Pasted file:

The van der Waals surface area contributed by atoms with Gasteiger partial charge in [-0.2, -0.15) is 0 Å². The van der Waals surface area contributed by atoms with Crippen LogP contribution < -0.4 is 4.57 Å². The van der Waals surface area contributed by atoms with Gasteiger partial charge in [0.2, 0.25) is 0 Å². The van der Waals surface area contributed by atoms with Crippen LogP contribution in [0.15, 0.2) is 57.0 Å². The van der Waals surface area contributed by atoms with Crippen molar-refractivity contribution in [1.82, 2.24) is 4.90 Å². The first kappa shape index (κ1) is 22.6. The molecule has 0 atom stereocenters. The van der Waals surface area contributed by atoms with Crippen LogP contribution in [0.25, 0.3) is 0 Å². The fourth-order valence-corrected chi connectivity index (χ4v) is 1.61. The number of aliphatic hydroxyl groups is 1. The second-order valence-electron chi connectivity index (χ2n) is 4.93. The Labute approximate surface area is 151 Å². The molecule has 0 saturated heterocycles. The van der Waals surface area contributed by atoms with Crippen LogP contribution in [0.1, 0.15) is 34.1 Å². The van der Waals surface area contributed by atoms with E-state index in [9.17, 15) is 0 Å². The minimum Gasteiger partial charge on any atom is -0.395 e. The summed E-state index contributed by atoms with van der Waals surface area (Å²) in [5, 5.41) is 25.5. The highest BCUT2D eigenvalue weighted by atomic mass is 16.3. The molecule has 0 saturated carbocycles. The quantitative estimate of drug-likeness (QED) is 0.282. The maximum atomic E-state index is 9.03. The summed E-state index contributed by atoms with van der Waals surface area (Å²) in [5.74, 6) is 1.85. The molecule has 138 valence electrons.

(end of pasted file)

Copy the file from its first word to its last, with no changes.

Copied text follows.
The van der Waals surface area contributed by atoms with Gasteiger partial charge in [-0.2, -0.15) is 0 Å². The van der Waals surface area contributed by atoms with Crippen LogP contribution < -0.4 is 4.57 Å². The van der Waals surface area contributed by atoms with Gasteiger partial charge in [0.2, 0.25) is 0 Å². The van der Waals surface area contributed by atoms with Crippen LogP contribution in [0.15, 0.2) is 57.0 Å². The van der Waals surface area contributed by atoms with Crippen molar-refractivity contribution in [1.82, 2.24) is 4.90 Å². The first kappa shape index (κ1) is 22.6. The molecule has 0 atom stereocenters. The van der Waals surface area contributed by atoms with Crippen LogP contribution in [0.25, 0.3) is 0 Å². The fourth-order valence-corrected chi connectivity index (χ4v) is 1.61. The number of aliphatic hydroxyl groups is 1. The second-order valence-electron chi connectivity index (χ2n) is 4.93. The Labute approximate surface area is 151 Å². The molecule has 0 saturated heterocycles. The van der Waals surface area contributed by atoms with Crippen LogP contribution in [0.1, 0.15) is 34.1 Å². The van der Waals surface area contributed by atoms with E-state index in [9.17, 15) is 0 Å². The minimum Gasteiger partial charge on any atom is -0.395 e. The summed E-state index contributed by atoms with van der Waals surface area (Å²) in [5, 5.41) is 25.5. The highest BCUT2D eigenvalue weighted by atomic mass is 16.3. The molecule has 0 saturated carbocycles. The quantitative estimate of drug-likeness (QED) is 0.282. The maximum atomic E-state index is 9.03. The summed E-state index contributed by atoms with van der Waals surface area (Å²) in [5.74, 6) is 1.85. The molecule has 138 valence electrons.